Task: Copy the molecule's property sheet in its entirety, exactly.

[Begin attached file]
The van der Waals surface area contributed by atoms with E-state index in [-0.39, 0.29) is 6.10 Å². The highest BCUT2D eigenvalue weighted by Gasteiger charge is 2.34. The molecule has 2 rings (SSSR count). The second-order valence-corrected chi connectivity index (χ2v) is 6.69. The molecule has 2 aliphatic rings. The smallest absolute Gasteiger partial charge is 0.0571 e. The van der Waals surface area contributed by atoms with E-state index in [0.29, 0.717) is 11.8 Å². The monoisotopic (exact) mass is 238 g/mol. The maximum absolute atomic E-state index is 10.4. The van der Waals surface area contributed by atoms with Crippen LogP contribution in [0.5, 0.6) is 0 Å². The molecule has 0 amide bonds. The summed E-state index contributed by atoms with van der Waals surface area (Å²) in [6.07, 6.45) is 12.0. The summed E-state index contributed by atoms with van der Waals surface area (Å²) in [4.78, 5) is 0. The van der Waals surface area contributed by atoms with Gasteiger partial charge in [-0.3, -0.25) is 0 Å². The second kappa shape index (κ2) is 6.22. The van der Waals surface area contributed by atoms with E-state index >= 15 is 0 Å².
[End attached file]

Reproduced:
The van der Waals surface area contributed by atoms with E-state index in [-0.39, 0.29) is 6.10 Å². The highest BCUT2D eigenvalue weighted by Gasteiger charge is 2.34. The molecule has 2 rings (SSSR count). The second-order valence-corrected chi connectivity index (χ2v) is 6.69. The molecule has 2 aliphatic rings. The smallest absolute Gasteiger partial charge is 0.0571 e. The van der Waals surface area contributed by atoms with E-state index in [0.29, 0.717) is 11.8 Å². The monoisotopic (exact) mass is 238 g/mol. The maximum absolute atomic E-state index is 10.4. The van der Waals surface area contributed by atoms with Crippen LogP contribution in [0.5, 0.6) is 0 Å². The molecule has 0 amide bonds. The summed E-state index contributed by atoms with van der Waals surface area (Å²) in [6.07, 6.45) is 12.0. The summed E-state index contributed by atoms with van der Waals surface area (Å²) in [4.78, 5) is 0. The van der Waals surface area contributed by atoms with Gasteiger partial charge in [-0.3, -0.25) is 0 Å². The second kappa shape index (κ2) is 6.22. The van der Waals surface area contributed by atoms with E-state index >= 15 is 0 Å².